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Karen McPhail-Bell

Karen McPhail-Bell

Karen McPhailBellRead Karen McPhail-Bell’s story about tweeting for AHPA in July 2016:

@AHPA_AU on Twitter: Reflections of an AHPA ‘host’ tweeter
Karen McPhail-Bell, AHPA NSW

In this article, I share with you a short reflection on my recent experience of hosting AHPA’s Twitter account. I do this to reflect on and improve my own Twitter practice, as well as to assist those of you already engaged in, or considering joining, Twitter.

Why tweet?
There is a diversity of uses available for health promotion through social media. As a professional body, AHPA has used Twitter for its conferences (e.g. Anderson et al., 2014 and @AHPA16) and maintains an active presence on Twitter at @AHPA_AU. A Twitter presence is important for AHPA to maintain a professional network, to contribute to ideas, to advocate for health promotion, to connect with its members, and to nurture its professional identity in the online world – amongst other reasons. To maintain its presence, AHPA shares the hosting of its Twitter account between its member branches, for which it asked me to host in July 2016.

What happened?
An AHPA branch representative provided me the @AHPA_AU login details. I signed in on my mobile phone using the Twitter app, to view and engage with fellow tweeters when mobile. The Twitter app allowed me to switch between my personal account and the AHPA account – meaning I had to pay attention to the account from which I was tweeting! Access on my mobile phone was important because some of the computers I work with block social media access, and because I am not always at a computer. I explored using TweetDeck to organise tweets ahead, but decided against doing this given I did not have a series of messages I wanted to tweet, nor was there an AHPA agenda for July. I focussed on amplifying the voices of others by way of retweets, sharing information that was directed to me, and sharing items of interest that would reflect the AHPA aims. I monitored particular accounts to retweet their perspectives (as an example, @WePublicHealth, @Croakeynews or @IndigenousX), including accounts with which AHPA might benefit from connecting to, or vice versa. I also sought to engage with tweeters who directly connected with @AHPA_AU, knowing the power of Twitter for dialogue and engagement.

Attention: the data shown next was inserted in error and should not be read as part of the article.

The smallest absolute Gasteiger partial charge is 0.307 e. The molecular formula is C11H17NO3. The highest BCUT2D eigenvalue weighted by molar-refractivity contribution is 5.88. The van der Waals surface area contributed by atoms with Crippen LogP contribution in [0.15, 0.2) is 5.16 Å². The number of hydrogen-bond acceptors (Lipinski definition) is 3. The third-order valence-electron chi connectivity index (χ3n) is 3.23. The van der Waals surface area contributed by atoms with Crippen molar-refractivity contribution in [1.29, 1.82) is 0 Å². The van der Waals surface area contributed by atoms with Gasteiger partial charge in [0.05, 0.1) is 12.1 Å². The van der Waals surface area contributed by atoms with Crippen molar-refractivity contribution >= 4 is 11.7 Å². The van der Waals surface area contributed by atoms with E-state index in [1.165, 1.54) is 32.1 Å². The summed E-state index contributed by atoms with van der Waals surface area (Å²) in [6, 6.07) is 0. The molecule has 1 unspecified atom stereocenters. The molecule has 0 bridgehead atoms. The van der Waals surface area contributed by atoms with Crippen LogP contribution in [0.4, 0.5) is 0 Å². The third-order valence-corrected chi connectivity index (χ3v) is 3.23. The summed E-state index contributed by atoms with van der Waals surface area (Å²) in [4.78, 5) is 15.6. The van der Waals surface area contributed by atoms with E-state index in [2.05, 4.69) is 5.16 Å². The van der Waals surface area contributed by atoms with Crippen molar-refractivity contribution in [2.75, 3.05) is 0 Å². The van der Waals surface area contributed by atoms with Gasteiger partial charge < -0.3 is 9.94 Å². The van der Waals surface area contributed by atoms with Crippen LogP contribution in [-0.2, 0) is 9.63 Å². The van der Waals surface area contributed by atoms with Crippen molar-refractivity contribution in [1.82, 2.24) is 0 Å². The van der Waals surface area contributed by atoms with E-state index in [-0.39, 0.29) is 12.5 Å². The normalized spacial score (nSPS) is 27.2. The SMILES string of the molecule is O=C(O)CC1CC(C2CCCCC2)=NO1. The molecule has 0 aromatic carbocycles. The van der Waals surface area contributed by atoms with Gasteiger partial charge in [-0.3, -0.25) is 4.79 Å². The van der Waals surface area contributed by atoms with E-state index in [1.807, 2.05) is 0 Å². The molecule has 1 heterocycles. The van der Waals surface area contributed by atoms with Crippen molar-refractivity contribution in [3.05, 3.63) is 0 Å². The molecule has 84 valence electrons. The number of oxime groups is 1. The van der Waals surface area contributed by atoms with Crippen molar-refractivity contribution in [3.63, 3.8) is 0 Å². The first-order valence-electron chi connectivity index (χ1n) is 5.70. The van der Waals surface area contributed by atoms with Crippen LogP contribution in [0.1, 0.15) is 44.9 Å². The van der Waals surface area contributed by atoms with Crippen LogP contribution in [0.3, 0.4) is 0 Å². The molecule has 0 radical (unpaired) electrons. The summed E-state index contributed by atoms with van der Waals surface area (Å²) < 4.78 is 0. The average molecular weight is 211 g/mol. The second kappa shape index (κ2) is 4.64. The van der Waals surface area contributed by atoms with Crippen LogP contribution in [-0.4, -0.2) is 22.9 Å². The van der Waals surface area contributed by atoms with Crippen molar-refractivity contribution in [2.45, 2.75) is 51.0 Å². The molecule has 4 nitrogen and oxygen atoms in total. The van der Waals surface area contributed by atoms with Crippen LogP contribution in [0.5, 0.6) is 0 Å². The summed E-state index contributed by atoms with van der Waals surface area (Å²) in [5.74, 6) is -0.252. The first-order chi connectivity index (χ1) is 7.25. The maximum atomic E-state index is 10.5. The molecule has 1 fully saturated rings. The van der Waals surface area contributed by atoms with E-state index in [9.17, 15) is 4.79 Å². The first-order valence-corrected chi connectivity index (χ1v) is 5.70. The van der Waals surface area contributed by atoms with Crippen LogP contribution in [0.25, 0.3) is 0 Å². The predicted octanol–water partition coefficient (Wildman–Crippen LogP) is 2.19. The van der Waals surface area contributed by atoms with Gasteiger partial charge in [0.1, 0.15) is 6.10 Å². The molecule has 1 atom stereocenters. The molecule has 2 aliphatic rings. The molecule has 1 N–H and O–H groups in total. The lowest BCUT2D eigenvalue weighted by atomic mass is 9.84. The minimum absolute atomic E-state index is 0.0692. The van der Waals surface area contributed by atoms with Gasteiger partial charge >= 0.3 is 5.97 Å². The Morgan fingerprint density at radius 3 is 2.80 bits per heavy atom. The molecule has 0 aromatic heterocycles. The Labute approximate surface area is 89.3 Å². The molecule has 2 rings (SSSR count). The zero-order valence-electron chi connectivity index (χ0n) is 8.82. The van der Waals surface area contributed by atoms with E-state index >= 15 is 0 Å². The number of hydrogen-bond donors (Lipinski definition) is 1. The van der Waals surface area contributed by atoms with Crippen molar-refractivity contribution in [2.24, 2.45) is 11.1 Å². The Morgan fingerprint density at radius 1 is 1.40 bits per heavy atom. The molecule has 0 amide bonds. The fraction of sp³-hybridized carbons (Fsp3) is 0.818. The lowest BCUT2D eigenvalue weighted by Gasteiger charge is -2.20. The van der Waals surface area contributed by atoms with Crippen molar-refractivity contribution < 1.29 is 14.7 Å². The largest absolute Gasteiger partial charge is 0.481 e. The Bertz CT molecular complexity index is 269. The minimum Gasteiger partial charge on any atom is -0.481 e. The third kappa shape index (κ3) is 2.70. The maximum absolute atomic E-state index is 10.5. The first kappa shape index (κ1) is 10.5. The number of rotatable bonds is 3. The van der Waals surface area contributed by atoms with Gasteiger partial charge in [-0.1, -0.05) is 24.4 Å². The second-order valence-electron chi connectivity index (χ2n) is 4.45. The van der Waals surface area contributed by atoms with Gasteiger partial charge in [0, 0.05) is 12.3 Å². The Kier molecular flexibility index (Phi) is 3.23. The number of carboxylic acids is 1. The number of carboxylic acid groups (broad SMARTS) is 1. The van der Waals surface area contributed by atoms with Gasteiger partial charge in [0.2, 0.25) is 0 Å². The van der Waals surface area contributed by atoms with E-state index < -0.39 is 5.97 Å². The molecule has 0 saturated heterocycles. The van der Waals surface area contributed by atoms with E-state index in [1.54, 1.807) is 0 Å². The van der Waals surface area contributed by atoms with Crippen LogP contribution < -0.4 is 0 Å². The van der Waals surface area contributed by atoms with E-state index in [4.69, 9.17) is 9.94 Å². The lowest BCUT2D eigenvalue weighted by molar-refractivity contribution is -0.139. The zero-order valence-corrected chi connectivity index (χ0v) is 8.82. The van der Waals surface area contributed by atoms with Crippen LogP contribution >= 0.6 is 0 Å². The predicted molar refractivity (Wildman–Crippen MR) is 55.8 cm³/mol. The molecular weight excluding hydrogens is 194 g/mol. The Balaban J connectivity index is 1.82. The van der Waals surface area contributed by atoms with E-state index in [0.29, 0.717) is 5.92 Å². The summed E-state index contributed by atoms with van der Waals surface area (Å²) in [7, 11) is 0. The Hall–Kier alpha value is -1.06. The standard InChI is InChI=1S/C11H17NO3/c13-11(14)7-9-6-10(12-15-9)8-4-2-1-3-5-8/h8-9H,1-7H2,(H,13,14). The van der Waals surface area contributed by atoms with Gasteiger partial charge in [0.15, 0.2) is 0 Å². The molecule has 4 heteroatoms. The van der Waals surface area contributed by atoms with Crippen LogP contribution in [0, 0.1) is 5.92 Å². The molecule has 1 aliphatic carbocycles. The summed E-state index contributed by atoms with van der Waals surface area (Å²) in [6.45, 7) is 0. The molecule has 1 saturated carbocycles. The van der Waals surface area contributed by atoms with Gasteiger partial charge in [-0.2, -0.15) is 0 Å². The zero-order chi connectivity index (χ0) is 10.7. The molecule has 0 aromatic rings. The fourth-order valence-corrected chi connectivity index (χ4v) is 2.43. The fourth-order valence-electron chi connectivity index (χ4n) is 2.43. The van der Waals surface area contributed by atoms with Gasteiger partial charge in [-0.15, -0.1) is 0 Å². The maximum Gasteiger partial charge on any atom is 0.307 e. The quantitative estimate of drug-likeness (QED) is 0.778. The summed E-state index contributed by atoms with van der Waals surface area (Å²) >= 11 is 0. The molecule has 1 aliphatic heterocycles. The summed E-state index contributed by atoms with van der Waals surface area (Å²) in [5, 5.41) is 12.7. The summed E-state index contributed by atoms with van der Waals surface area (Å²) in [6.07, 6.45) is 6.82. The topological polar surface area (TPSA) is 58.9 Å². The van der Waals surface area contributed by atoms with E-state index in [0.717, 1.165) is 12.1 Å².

Some reflections and challenges
Carving out regular time to host the AHPA account was a challenge for me. I suspect this was in part because I juggle various demanding part time roles, with a different office and organisation each day of the week. During the month of July I also had a case of the flu and took some leave, resulting in poor access to my phone and computer, and thus to Twitter. On reflection, my busy-ness meant I leant towards passive engagement such as retweets, rather than proactive engagement and dialogue. I was mindful that I was using Twitter on behalf of AHPA’s agenda, and thus careful regarding Twitter’s blending of the personal with professional. Perhaps because of these factors, I (and @AHPA_AU) did not experience the full dialogical benefits of Twitter while I hosted. My view though, is that with a planned or focused approach these constraints do not need to be a barrier to use of Twitter.
I valued the opportunity to contribute to the @AHPA_AU presence and to use that profile to promote a range of perspectives, voices and information. I finish with some suggestions regarding hosting a Twitter account, based on my experience. Please share your tips and tweak or add to this list!

  • Stay focused on your reason for using Twitter.
  • Identify Twitter accounts you want to observe and promote; follow those you want to appear in your feed; likewise for hashtags.
  • Find ways to make Twitter accessible to you easily, such as using apps on your mobile phone, tablet, iPad and so on.
  • If you know you will be absent or busy for a period of time, consider using an app in which you can schedule tweets ahead, such as TweetDeck or Buffer.
  • Consider tweeting information that you come across outside of Twitter, including through your health promotion colleagues. Acknowledge the source.
  • Abbreviations can help shorten your tweet length, as can shortening links, e.g. use here.
  • Be present and interact, regularly and moderately: retweet, comment, favourite, use pictures, embed links, and so on. Engage in professional conversations and dialogue.

Contact me on Twitter @solomon_kazza - I would love to hear about your experiences on Twitter, and what you’d like from @AHPA_AU in this space.

Anderson, G., Gleeson, S. Rissel, R., Wen, L.M., & Bedford, K. (2014). Twitter tweets and twaddle: twittering at AHPA’s National Health Promotion Conference. Health Promotion Journal of Australia, 25: 143-146.


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